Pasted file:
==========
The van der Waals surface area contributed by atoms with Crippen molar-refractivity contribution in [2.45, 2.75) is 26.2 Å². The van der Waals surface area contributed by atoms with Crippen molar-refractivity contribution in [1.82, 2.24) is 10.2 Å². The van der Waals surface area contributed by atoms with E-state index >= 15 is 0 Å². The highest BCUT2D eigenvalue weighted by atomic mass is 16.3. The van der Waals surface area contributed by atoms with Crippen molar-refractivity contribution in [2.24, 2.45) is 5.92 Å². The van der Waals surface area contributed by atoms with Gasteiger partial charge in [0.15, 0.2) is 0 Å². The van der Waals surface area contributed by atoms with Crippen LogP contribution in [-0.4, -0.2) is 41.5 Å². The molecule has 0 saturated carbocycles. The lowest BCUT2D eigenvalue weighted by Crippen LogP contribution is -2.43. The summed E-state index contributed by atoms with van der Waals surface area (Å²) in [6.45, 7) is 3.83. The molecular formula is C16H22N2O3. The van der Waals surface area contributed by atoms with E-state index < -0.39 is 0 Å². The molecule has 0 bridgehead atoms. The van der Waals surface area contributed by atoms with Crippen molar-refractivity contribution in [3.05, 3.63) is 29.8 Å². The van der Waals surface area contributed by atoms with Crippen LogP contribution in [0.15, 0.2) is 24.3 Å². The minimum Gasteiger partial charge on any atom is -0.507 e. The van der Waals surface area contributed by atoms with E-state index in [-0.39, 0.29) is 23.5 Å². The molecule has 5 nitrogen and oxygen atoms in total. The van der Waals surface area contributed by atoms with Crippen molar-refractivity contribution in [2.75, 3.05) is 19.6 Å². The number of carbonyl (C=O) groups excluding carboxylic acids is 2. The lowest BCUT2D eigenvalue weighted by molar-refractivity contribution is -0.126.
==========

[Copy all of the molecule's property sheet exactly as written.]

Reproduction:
The van der Waals surface area contributed by atoms with Crippen molar-refractivity contribution in [2.45, 2.75) is 26.2 Å². The van der Waals surface area contributed by atoms with Crippen molar-refractivity contribution in [1.82, 2.24) is 10.2 Å². The van der Waals surface area contributed by atoms with E-state index >= 15 is 0 Å². The highest BCUT2D eigenvalue weighted by atomic mass is 16.3. The van der Waals surface area contributed by atoms with Crippen molar-refractivity contribution in [2.24, 2.45) is 5.92 Å². The van der Waals surface area contributed by atoms with Gasteiger partial charge in [0.15, 0.2) is 0 Å². The van der Waals surface area contributed by atoms with Crippen LogP contribution in [-0.4, -0.2) is 41.5 Å². The molecule has 0 saturated carbocycles. The lowest BCUT2D eigenvalue weighted by Crippen LogP contribution is -2.43. The summed E-state index contributed by atoms with van der Waals surface area (Å²) in [6.45, 7) is 3.83. The molecular formula is C16H22N2O3. The van der Waals surface area contributed by atoms with E-state index < -0.39 is 0 Å². The molecule has 0 bridgehead atoms. The van der Waals surface area contributed by atoms with Crippen molar-refractivity contribution in [3.05, 3.63) is 29.8 Å². The van der Waals surface area contributed by atoms with Crippen LogP contribution in [0.15, 0.2) is 24.3 Å². The minimum Gasteiger partial charge on any atom is -0.507 e. The van der Waals surface area contributed by atoms with E-state index in [-0.39, 0.29) is 23.5 Å². The molecule has 5 nitrogen and oxygen atoms in total. The van der Waals surface area contributed by atoms with Crippen molar-refractivity contribution in [2.75, 3.05) is 19.6 Å². The number of carbonyl (C=O) groups excluding carboxylic acids is 2. The lowest BCUT2D eigenvalue weighted by molar-refractivity contribution is -0.126.